Glaucoma Patients May Prefer E-Readers Over Traditional Books

If you think that tablets are just for young people or the tech-savvy, think again! According to a recent study published in Investigative Ophthalmology & Visual Science, electronic devices like an iPad, Nook, Kindle, or other e-reader may be a better way for glaucoma patients to read a book. Because of the greater contrast and font size adjustments, individuals with glaucoma may find that reading a book on a digital device causes less eye strain than reading paper pages (Source: Ecot). Use caution when choosing your e-reader, though. E-readers that are backlit like the iPad and regular computer screens can still cause significant eye strain by decreasing blink rate and causing severe dryness, i.e. computer vision syndrome, says Medical Advisor Dr. Jeffery Taylor at the Eye Surgery Center of Paducah.

Glaucoma is a family of eye diseases that damages the optic nerve because of increased pressure in the eye. There is no cure for glaucoma, and glaucoma sufferers may not notice any changes in vision until significant eye damage has occurred. Known as the “sneak thief of sight,” open-angle glaucoma is the most common type of glaucoma in the United States. Most often, there is no pain associated with the disease and very few symptoms. If glaucoma goes untreated, blindness will occur.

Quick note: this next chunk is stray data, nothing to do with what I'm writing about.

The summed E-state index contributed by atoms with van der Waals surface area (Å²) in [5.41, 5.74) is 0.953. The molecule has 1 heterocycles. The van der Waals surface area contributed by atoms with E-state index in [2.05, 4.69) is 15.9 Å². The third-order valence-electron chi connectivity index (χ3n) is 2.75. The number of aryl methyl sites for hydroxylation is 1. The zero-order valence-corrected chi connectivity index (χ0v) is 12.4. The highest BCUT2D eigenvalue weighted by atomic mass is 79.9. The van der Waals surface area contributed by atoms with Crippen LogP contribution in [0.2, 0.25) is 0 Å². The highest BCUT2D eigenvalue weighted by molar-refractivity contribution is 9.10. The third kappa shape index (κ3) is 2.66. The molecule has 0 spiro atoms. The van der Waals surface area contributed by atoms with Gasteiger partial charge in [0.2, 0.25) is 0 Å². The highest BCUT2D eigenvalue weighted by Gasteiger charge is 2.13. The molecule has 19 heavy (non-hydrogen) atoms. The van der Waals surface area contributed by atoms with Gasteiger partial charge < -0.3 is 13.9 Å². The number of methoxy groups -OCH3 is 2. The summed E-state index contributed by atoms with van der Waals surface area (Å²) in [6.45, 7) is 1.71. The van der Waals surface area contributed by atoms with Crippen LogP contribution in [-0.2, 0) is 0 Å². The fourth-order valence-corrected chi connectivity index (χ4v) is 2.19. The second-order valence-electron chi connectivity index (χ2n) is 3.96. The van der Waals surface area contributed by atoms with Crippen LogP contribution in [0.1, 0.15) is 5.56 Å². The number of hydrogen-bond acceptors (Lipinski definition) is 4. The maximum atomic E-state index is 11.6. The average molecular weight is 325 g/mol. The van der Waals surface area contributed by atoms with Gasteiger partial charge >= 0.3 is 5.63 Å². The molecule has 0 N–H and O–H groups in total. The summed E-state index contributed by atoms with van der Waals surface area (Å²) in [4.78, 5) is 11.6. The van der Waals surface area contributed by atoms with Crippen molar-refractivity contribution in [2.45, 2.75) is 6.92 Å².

There are several medications and procedures that help keep eye pressure in a safe and acceptable range. Since there is no cure for glaucoma, managing the disease is important. Taking medications regularly and getting routine comprehensive eye exams are essential to prevent further vision loss. For those who have lost vision due to glaucoma, an e-reader may be the best solution for reducing eye strain. Glaucoma sufferers may read slower or be more likely to have decreased reading speed over time.

If you have been diagnosed with glaucoma and you love to read, you may want to try out an e-reader. You may find that using a digital device could actually reduce reading fatigue instead of increasing it. Electronics are often blamed for digital eye strain, but with proper use, an electronic device could actually be the solution to your problem!